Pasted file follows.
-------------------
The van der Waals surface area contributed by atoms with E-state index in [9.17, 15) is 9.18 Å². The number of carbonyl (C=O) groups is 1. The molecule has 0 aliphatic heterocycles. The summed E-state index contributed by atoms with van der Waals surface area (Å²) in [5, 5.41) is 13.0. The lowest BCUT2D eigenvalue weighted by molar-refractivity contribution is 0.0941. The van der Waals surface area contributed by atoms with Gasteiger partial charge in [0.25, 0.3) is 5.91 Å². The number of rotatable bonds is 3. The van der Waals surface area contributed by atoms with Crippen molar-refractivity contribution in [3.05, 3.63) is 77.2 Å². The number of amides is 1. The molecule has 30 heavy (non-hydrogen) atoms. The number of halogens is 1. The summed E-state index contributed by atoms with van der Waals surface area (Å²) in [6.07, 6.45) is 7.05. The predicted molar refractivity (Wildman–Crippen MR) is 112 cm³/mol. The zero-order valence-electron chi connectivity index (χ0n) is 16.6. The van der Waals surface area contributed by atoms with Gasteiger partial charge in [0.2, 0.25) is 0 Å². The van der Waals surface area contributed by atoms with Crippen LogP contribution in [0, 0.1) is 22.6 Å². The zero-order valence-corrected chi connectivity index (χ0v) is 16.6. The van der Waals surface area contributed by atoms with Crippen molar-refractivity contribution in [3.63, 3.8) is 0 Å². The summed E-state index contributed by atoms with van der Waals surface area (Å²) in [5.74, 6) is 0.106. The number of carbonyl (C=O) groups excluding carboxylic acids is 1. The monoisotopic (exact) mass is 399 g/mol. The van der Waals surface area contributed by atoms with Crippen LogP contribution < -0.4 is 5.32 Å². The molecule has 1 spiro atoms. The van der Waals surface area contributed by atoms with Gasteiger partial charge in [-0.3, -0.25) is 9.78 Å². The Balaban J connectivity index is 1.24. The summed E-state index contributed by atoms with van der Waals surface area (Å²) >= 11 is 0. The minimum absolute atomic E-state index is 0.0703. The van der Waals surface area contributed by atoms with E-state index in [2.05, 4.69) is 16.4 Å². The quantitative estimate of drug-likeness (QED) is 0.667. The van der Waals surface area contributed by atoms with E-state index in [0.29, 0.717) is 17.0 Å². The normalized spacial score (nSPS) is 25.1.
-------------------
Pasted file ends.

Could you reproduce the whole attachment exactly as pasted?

The van der Waals surface area contributed by atoms with E-state index in [9.17, 15) is 9.18 Å². The number of carbonyl (C=O) groups is 1. The molecule has 0 aliphatic heterocycles. The summed E-state index contributed by atoms with van der Waals surface area (Å²) in [5, 5.41) is 13.0. The lowest BCUT2D eigenvalue weighted by molar-refractivity contribution is 0.0941. The van der Waals surface area contributed by atoms with Gasteiger partial charge in [0.25, 0.3) is 5.91 Å². The number of rotatable bonds is 3. The van der Waals surface area contributed by atoms with Crippen molar-refractivity contribution in [3.05, 3.63) is 77.2 Å². The number of amides is 1. The molecule has 30 heavy (non-hydrogen) atoms. The number of halogens is 1. The summed E-state index contributed by atoms with van der Waals surface area (Å²) in [6.07, 6.45) is 7.05. The predicted molar refractivity (Wildman–Crippen MR) is 112 cm³/mol. The zero-order valence-electron chi connectivity index (χ0n) is 16.6. The van der Waals surface area contributed by atoms with Gasteiger partial charge in [0.2, 0.25) is 0 Å². The van der Waals surface area contributed by atoms with Crippen LogP contribution in [0, 0.1) is 22.6 Å². The zero-order valence-corrected chi connectivity index (χ0v) is 16.6. The van der Waals surface area contributed by atoms with Crippen molar-refractivity contribution in [3.63, 3.8) is 0 Å². The summed E-state index contributed by atoms with van der Waals surface area (Å²) in [5.74, 6) is 0.106. The number of carbonyl (C=O) groups excluding carboxylic acids is 1. The monoisotopic (exact) mass is 399 g/mol. The van der Waals surface area contributed by atoms with Crippen LogP contribution < -0.4 is 5.32 Å². The molecule has 1 spiro atoms. The van der Waals surface area contributed by atoms with Gasteiger partial charge in [-0.3, -0.25) is 9.78 Å². The Balaban J connectivity index is 1.24. The summed E-state index contributed by atoms with van der Waals surface area (Å²) >= 11 is 0. The minimum absolute atomic E-state index is 0.0703. The van der Waals surface area contributed by atoms with E-state index in [2.05, 4.69) is 16.4 Å². The quantitative estimate of drug-likeness (QED) is 0.667. The van der Waals surface area contributed by atoms with E-state index in [0.29, 0.717) is 17.0 Å². The normalized spacial score (nSPS) is 25.1.